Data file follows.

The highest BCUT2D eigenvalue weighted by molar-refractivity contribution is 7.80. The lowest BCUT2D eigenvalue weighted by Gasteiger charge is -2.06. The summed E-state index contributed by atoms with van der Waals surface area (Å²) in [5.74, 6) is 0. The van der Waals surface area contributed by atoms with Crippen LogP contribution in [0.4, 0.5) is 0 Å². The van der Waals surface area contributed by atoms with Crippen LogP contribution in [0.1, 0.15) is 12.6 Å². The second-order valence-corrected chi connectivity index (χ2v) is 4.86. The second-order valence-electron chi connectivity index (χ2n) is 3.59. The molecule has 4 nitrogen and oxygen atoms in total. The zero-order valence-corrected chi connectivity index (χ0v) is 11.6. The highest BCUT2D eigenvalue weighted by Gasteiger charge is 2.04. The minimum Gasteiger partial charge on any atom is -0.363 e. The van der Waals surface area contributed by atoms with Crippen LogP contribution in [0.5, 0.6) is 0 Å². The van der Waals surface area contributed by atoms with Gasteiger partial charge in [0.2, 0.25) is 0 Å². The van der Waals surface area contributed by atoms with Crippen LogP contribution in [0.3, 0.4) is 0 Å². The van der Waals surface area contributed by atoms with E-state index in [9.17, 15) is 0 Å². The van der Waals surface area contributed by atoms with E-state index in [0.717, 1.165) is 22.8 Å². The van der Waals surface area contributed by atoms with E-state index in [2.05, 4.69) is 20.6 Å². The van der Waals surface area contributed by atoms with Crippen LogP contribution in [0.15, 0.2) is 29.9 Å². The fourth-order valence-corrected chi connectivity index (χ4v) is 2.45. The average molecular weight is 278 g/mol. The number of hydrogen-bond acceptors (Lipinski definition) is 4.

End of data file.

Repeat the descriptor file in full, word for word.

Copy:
The highest BCUT2D eigenvalue weighted by molar-refractivity contribution is 7.80. The lowest BCUT2D eigenvalue weighted by Gasteiger charge is -2.06. The summed E-state index contributed by atoms with van der Waals surface area (Å²) in [5.74, 6) is 0. The van der Waals surface area contributed by atoms with Crippen LogP contribution in [0.4, 0.5) is 0 Å². The van der Waals surface area contributed by atoms with Crippen LogP contribution in [0.1, 0.15) is 12.6 Å². The second-order valence-corrected chi connectivity index (χ2v) is 4.86. The second-order valence-electron chi connectivity index (χ2n) is 3.59. The molecule has 4 nitrogen and oxygen atoms in total. The zero-order valence-corrected chi connectivity index (χ0v) is 11.6. The highest BCUT2D eigenvalue weighted by Gasteiger charge is 2.04. The minimum Gasteiger partial charge on any atom is -0.363 e. The van der Waals surface area contributed by atoms with Crippen LogP contribution in [0.5, 0.6) is 0 Å². The van der Waals surface area contributed by atoms with Gasteiger partial charge in [0.2, 0.25) is 0 Å². The van der Waals surface area contributed by atoms with Crippen LogP contribution in [0.3, 0.4) is 0 Å². The van der Waals surface area contributed by atoms with E-state index in [9.17, 15) is 0 Å². The van der Waals surface area contributed by atoms with E-state index in [0.717, 1.165) is 22.8 Å². The van der Waals surface area contributed by atoms with E-state index in [2.05, 4.69) is 20.6 Å². The van der Waals surface area contributed by atoms with Crippen LogP contribution in [0.15, 0.2) is 29.9 Å². The fourth-order valence-corrected chi connectivity index (χ4v) is 2.45. The average molecular weight is 278 g/mol. The number of hydrogen-bond acceptors (Lipinski definition) is 4.